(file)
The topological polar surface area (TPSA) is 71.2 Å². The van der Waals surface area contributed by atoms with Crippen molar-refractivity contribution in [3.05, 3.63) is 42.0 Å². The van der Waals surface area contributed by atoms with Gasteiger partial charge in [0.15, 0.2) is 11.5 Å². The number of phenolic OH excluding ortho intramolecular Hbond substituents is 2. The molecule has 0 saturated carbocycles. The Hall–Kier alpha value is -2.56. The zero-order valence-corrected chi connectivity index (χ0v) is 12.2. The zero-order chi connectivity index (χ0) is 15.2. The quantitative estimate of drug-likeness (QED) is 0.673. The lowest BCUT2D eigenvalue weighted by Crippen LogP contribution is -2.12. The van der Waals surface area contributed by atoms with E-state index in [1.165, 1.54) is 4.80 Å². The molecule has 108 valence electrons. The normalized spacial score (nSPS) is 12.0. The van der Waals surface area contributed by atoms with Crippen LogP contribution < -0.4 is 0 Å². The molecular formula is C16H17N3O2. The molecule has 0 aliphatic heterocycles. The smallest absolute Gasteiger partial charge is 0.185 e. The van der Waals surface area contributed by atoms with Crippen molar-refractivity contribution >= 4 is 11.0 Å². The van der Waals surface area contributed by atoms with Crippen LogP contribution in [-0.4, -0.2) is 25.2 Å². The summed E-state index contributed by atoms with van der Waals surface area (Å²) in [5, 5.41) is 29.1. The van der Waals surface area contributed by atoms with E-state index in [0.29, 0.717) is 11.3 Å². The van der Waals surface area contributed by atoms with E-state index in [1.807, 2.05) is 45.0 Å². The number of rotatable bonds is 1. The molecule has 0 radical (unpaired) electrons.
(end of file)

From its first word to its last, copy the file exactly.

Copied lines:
The topological polar surface area (TPSA) is 71.2 Å². The van der Waals surface area contributed by atoms with Crippen molar-refractivity contribution in [3.05, 3.63) is 42.0 Å². The van der Waals surface area contributed by atoms with Gasteiger partial charge in [0.15, 0.2) is 11.5 Å². The number of phenolic OH excluding ortho intramolecular Hbond substituents is 2. The molecule has 0 saturated carbocycles. The Hall–Kier alpha value is -2.56. The zero-order valence-corrected chi connectivity index (χ0v) is 12.2. The zero-order chi connectivity index (χ0) is 15.2. The quantitative estimate of drug-likeness (QED) is 0.673. The lowest BCUT2D eigenvalue weighted by Crippen LogP contribution is -2.12. The van der Waals surface area contributed by atoms with E-state index in [1.165, 1.54) is 4.80 Å². The molecule has 108 valence electrons. The normalized spacial score (nSPS) is 12.0. The van der Waals surface area contributed by atoms with Crippen LogP contribution < -0.4 is 0 Å². The molecular formula is C16H17N3O2. The molecule has 0 aliphatic heterocycles. The smallest absolute Gasteiger partial charge is 0.185 e. The van der Waals surface area contributed by atoms with Crippen molar-refractivity contribution >= 4 is 11.0 Å². The van der Waals surface area contributed by atoms with Crippen LogP contribution in [-0.4, -0.2) is 25.2 Å². The summed E-state index contributed by atoms with van der Waals surface area (Å²) in [5, 5.41) is 29.1. The van der Waals surface area contributed by atoms with E-state index in [0.29, 0.717) is 11.3 Å². The van der Waals surface area contributed by atoms with E-state index in [1.807, 2.05) is 45.0 Å². The number of rotatable bonds is 1. The molecule has 0 radical (unpaired) electrons.